Top Dem to Trump: Expanded authorities for US troops at border may violate law

Top Dem to Trump: Expanded authorities for US troops at border may violate law
© Greg Nash

The top Democrat on the House Armed Services Committee is questioning President TrumpDonald John TrumpProsecutors investigating Trump inaugural fund, pro-Trump super PAC for possible illegal foreign donations: NY Times George Conway: Why take Trump's word over prosecutors' if he 'lies about virtually everything' Federal judge says lawsuit over Trump travel ban waivers will proceed MORE on the legality of expanding authorities for U.S. troops at the southern border.

In a letter to Trump released Monday, Rep. Adam SmithDavid (Adam) Adam SmithOvernight Defense: Senate bucks Trump with Yemen war vote, resolution calling crown prince 'responsible' for Khashoggi killing | House briefing on Saudi Arabia fails to move needle | Inhofe casts doubt on Space Force Senate Armed Services chair not convinced of need for Trump's Space Force GOP-controlled Senate breaks with Trump on Saudi vote MORE (D-Wash.), the presumptive chairman of the committee come January, said Trump’s decision to allow troops to use force, conduct crowd control and search and temporarily detain people “is yet another unnecessary step towards the militarization of the southern border.”

“Furthermore, the activities described in the memorandum may be a violation of existing federal laws, such as the Posse Comitatus Act (18 USC 1385) or limitations on troops’ participation [in] certain law enforcement activities (10 USC 275),” Smith wrote.

Posse Comitatus is an 1878 law that prohibits the use of the military for domestic law enforcement in most cases.

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At issue is a memo the White House signed last week that allows U.S. military personnel to “perform those military protective activities that the Secretary of Defense determines are reasonably necessary to ensure the protection of federal personnel, including a show or use of force (including lethal force, where necessary), crowd control, temporary detention, and cursory search.”

“Department of Defense personnel shall not, without further direction from the President, conduct traditional civilian law enforcement activities, such as arrest, search, and seizure in connection with the enforcement of the laws,” the memo adds.

On Wednesday, Defense Secretary James MattisJames Norman MattisOvernight Defense: Senate bucks Trump with Yemen war vote, resolution calling crown prince 'responsible' for Khashoggi killing | House briefing on Saudi Arabia fails to move needle | Inhofe casts doubt on Space Force Trump administration asks Supreme Court to temporarily allow transgender military ban Senate votes to end US support for Saudi war, bucking Trump MORE insisted troops are not authorized to engage in law enforcement activities.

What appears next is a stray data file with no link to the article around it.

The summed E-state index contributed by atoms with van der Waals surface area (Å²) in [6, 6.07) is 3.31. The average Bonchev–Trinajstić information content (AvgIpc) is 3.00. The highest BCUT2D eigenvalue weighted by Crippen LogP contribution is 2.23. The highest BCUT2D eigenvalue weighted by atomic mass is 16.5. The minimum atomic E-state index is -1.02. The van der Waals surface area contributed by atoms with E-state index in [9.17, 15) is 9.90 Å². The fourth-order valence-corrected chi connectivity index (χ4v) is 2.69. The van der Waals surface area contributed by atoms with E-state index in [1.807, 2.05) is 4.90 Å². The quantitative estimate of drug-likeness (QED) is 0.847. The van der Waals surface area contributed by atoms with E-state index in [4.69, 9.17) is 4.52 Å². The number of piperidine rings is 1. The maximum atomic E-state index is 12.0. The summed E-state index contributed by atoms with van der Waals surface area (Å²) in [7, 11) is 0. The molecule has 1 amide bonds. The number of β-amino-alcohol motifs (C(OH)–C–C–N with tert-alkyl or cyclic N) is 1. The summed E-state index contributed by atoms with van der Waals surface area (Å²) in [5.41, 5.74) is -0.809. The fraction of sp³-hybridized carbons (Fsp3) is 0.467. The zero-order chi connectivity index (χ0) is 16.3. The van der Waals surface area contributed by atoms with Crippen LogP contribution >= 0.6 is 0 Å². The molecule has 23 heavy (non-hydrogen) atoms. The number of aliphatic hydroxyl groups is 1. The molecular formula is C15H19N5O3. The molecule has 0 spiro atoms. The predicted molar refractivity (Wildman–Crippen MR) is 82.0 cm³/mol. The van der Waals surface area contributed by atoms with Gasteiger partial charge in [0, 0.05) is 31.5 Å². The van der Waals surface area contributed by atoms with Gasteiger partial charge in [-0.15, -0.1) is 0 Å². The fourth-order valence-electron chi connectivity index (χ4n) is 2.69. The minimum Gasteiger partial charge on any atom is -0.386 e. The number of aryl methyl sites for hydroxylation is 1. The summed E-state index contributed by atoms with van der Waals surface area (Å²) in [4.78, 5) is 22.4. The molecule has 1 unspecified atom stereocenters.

“The one point I want to make again is we are not doing law enforcement,” Mattis told reporters at the Pentagon. “We do not have arrest authority. Now the governors could give their [National Guard] troops arrest authority. I don't think they've done that. But there is no arrest authority under Posse Comitatus for the U.S. federal troops. You know, that can be done, but it has to be done in accordance with the law, and that has not been done nor has it been anticipated.”

About 5,800 U.S. troops were ordered to deploy to the U.S.-Mexico border in late October as Trump focused on a caravan of Central American migrants traveling through Mexico ahead of the midterm elections.

Thousands of migrants from the caravan are currently in Tijuana. Tensions flared at the border Sunday as Customs and Border Protection shut down the busy San Ysidro port of entry and some migrants who broke away from the larger group were sprayed with tear gas when they tried to cross a border fence.

The order for the military deployment, which has largely seen troops put up barbed wire, is scheduled to end Dec. 15.

In addition to legality, Smith in his letter raised concerns about the White House’s lack of communication with Congress on the military operation on the border.

“Congress has frequently heard about decisions made or actions taken through the press rather than hearing directly from your administration,” he wrote. “This includes this most recent memorandum issued the week of Thanksgiving.”

Smith asked Trump for a detailed justification for the memo, an assessment of the capability of border patrol that warrants the use of active-duty military personnel in the activities described in the memo and a legal opinion on how the activities authorized by the memo comply with the law.

He also asked for a list of equipment and weapons military personnel are allowed to carry, details of training military personnel will have, the cost of the mission, what specific mission each unit deployed to the border has and what facilities the military would use to temporarily detain asylum seekers.

“I hope that you will reconsider this recent decision,” Smith concluded, “and de-escalate the situation by removing active-duty troops from the southern border.”